Tuesday, August 24, 2010

Malta - Fort St. Elmo

Originally built in the 16th century and improved over the years, Fort St. Elmo still protects the two harbours at either side of Valetta with its impregnable fortifications.

Sent by Silvan, a Facebook friend from Għaxaq in Malta.

This is from Wikipedia : Fort Saint Elmo is a fortification in Valletta, Malta. It stands on the seaward shore of the Sciberras Peninsula that divides Marsamxett Harbour from Grand Harbour, and commands the entrances to both harbours.

Prior to the arrival of the Knights of Malta in 1530, a watchtower existed on this point. Reinforcement of this strategic site commenced in 1533. By the time of the Ottoman Siege of Malta in 1565, this fortification had been reinforced and extended into a modest star fort.

Fort Saint Elmo was the scene of some of the most intense fighting of the siege, and it withstood massive bombardment from Turkish cannon deployed on Mount Sciberras that overlooked the fort and from batteries on the north arm of Marsamextt Harbour, present site of Fort Tigne. The initial garrison of the fort was around one hundred knights and seven hundred soldiers, including around four hundred Italian troops and sixty armed galley slaves. The garrison could be reinforced by boat from the forts across Grand Harbour.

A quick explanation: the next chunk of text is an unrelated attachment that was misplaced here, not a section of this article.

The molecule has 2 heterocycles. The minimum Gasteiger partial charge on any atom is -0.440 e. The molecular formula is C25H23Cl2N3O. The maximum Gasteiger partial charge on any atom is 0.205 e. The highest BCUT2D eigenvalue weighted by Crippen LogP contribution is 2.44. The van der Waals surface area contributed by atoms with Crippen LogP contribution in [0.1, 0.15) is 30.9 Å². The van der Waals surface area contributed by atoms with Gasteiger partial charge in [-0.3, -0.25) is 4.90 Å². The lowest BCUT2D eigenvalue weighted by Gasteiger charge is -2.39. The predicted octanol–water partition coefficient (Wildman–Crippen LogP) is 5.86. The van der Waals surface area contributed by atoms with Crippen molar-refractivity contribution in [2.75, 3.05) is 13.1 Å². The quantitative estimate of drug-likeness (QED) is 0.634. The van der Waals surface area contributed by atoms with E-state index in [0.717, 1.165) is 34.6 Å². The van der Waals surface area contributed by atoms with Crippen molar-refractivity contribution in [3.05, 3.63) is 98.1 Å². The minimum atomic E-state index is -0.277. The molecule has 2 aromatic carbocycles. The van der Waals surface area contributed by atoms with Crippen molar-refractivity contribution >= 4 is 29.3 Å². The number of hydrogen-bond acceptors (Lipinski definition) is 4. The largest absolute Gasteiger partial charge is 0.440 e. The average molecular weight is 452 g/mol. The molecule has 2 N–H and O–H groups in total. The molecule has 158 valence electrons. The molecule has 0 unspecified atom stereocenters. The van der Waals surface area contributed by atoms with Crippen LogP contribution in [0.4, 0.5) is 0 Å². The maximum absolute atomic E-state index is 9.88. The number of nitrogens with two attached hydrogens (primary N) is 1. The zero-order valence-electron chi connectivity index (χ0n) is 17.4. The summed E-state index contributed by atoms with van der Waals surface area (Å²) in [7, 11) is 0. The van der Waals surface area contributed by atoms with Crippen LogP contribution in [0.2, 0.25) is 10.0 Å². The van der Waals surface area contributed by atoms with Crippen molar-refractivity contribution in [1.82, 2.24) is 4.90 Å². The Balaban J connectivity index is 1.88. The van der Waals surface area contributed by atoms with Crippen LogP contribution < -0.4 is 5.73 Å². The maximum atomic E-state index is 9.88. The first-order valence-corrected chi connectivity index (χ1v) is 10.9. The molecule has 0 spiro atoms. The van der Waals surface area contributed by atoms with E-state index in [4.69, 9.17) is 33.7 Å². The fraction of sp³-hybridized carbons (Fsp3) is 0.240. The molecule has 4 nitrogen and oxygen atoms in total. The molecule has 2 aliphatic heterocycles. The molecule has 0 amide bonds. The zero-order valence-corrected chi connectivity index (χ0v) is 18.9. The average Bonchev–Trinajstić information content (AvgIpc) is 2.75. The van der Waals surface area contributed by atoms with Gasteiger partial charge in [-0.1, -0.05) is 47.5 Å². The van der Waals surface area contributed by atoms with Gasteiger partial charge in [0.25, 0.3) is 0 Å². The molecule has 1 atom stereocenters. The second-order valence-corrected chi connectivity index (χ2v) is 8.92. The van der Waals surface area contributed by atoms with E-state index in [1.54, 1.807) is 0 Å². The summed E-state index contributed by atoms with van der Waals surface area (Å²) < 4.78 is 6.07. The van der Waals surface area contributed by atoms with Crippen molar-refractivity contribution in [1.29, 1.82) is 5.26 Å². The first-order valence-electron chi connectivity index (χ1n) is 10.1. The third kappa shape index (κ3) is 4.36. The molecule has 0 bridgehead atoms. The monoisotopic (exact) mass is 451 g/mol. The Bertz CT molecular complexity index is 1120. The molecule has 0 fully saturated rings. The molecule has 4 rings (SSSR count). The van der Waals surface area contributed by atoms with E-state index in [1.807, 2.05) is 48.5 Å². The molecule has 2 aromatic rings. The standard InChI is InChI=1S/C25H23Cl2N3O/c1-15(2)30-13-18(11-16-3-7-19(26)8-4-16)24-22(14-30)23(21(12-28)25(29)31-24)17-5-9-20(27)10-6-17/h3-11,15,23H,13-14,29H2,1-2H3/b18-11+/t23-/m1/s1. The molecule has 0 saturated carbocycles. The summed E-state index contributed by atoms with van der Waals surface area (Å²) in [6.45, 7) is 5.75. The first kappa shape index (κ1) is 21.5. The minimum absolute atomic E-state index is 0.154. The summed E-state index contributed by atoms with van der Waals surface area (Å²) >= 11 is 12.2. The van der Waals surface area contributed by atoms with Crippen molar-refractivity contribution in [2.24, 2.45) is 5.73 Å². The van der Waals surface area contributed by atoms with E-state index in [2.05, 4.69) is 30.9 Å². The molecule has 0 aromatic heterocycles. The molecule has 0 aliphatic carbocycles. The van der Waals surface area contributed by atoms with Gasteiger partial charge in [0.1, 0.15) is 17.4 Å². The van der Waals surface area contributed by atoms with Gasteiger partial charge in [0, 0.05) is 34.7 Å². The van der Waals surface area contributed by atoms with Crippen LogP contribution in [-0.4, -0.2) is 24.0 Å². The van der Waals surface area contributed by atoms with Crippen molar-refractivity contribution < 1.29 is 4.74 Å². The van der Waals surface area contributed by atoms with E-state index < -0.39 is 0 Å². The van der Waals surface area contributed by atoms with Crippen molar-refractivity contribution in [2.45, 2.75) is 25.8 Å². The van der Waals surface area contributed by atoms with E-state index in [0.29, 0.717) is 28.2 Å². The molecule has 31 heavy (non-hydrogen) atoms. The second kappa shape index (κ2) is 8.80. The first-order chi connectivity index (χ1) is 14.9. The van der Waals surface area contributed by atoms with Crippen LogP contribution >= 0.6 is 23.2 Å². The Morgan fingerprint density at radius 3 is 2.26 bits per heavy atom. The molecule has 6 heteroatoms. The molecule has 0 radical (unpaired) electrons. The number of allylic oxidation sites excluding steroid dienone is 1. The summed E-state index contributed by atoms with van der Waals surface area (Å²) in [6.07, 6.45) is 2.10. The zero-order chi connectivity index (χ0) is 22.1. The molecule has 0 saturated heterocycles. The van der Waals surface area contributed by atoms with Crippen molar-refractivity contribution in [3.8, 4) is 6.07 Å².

During the bombardment of the fort, a cannon shot from Fort St Angelo across the Grand Harbour struck the ground close to the Turkish battery. Debris from the impact mortally injured the corsair and Ottoman admiral Turgut Reis (Dragut), one of the most competent of the Ottoman commanders. The fort withstood the siege for over a month, falling to the Turks on 23 June 1565. None of the defending knights survived, and only nine of the Maltese defenders survived by swimming across to Fort St. Angelo on the other side of the Grand Harbour after the fort fell.

Though the fort was reduced to rubble during the bombardments, when the Ottomans abandoned the siege the fort was rebuilt and reinforced, becoming partially incorporated into the seaward bastion of the fortress city of Valletta.

No comments: